It was in 2010, when General Lloyd Austin was head of U.S. Forces in Iraq, that he got to know then-Vice President Biden. Austin had already become friendly with Biden’s son Beau (they regularly attended Catholic services together in Iraq, where Beau Biden was also deployed, according to the Washington Post), but it was his unflappability in person that most impressed the vice president, according to a senior Pentagon official with contacts in the Biden transition team.
Ten years later, those encounters in Iraq were one factor in president-elect Biden’s decision to select Austin as his secretary of defense. Austin has powerful Biden allies and political supporters, including retired Gen. Stanley McChrystal, who retains the president-elect’s admiration despite the embarrassing critiques McChrystal’s staff made of Biden back in 2010. (McChrystal did not respond to the author’s invitation to comment on his relationship with Austin.) But most crucially, it’s clear that Biden and Austin share common beliefs, including a healthy skepticism about America’s serial Middle East interventions, a deep-seated belief in the efficacy of diplomacy, and a nearly instinctive commitment to rebuilding U.S. alliances. These are the foreign-policy ideas that helped secure the White House for Biden—but have not always been as popular with the military as with the American public.Trending Articles
Austin’s commitment to these themes is a testimony to the equanimity Biden first noticed in him in Iraq—and which was prominently reflected in a notorious disaster that could have curtailed Austin’s career before it started. On the afternoon of March 23, 1994, an F-16 Fighting Falcon collided with a C-130 Hercules troop transport over Pope Air Force Base in North Carolina. The C-130 was able to land safely, but the F-16 barreled into the parking ramp of Pope’s east-west runway, where two battalions—about 500 soldiers—of the 82nd Airborne Division were lined up on the airfield’s “green ramp” in preparation for a training mission. The resulting carnage was horrific: 23 paratroopers of the two battalions were killed, and more than 80 were injured. Many of the injured suffered life-threatening burns, and one died the following year. The commander of one of the battalions was then-Lt. Col. Stanley McChrystal; the commander of the other was then-Lt. Col. Lloyd Austin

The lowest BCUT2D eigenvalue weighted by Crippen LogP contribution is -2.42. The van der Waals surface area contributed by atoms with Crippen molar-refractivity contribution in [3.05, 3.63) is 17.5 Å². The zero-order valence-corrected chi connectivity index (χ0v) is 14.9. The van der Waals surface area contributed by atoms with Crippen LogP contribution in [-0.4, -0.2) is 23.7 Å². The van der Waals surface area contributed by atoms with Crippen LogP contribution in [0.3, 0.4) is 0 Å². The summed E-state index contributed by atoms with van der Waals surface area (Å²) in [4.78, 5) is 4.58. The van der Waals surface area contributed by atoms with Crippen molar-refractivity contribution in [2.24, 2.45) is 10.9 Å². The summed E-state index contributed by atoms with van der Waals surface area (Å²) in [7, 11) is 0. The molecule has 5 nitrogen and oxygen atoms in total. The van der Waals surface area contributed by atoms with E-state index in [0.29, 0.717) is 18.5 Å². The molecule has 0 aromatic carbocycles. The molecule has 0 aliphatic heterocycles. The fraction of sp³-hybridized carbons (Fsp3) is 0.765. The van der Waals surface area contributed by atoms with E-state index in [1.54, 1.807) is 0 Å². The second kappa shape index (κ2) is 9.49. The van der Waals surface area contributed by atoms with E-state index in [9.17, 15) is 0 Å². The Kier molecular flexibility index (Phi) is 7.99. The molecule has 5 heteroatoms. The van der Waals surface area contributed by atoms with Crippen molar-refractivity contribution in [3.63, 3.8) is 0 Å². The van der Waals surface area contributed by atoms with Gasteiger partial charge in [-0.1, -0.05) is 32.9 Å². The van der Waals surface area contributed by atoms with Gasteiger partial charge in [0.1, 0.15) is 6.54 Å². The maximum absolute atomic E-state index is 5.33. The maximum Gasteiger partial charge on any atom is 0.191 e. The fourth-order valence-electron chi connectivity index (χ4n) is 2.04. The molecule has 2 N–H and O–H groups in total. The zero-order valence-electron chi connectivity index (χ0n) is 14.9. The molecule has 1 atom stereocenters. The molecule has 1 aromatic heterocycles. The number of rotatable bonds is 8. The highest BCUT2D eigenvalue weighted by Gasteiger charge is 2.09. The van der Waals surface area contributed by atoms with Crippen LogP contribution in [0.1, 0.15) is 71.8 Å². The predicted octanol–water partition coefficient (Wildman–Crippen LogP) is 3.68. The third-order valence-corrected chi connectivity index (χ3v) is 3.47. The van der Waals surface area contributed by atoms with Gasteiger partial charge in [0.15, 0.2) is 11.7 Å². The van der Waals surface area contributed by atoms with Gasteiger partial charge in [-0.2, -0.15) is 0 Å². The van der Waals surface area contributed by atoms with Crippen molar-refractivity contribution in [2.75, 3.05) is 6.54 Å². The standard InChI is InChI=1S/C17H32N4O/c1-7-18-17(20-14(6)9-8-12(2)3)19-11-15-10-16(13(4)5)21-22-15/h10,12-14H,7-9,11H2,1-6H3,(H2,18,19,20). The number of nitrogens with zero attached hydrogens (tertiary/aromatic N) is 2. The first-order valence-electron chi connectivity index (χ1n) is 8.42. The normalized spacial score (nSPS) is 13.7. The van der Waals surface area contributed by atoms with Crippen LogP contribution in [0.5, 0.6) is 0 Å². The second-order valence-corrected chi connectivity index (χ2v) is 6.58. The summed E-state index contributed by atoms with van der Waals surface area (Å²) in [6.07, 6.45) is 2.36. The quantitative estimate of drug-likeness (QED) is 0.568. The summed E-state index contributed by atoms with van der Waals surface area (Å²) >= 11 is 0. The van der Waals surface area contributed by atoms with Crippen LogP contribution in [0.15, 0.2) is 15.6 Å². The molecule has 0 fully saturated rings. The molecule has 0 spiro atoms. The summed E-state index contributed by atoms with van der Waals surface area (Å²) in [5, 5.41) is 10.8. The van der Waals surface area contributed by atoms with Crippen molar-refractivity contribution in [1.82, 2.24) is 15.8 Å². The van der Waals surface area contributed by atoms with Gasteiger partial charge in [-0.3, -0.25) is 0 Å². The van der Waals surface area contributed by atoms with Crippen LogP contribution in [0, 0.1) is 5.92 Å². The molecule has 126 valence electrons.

The “green ramp disaster” was a searing experience for both McChrystal and Austin, who had attended West Point together—McChrystal graduated in 1976, Austin the year before—but had never been particularly close. In the tragedy’s aftermath, both commanders received high marks for reshaping units scarred by the disaster, but Austin’s work stood out, marking him for higher command. Forged by the tragedy, McChrystal and Austin followed dissimilar but parallel tracks to high command—with McChrystal’s meteoric rise resulting in a five-year stint at the head of the Joint Special Operations Command (and a controversial, all-too-public stint as the U.S. commander in Afghanistan), while Austin’s more prosaic arc resulted in steady if unspectacular promotions until he became assistant commander of the 3rd Infantry Division during Operation Iraqi Freedom.
Read the full article in Foreign Policy.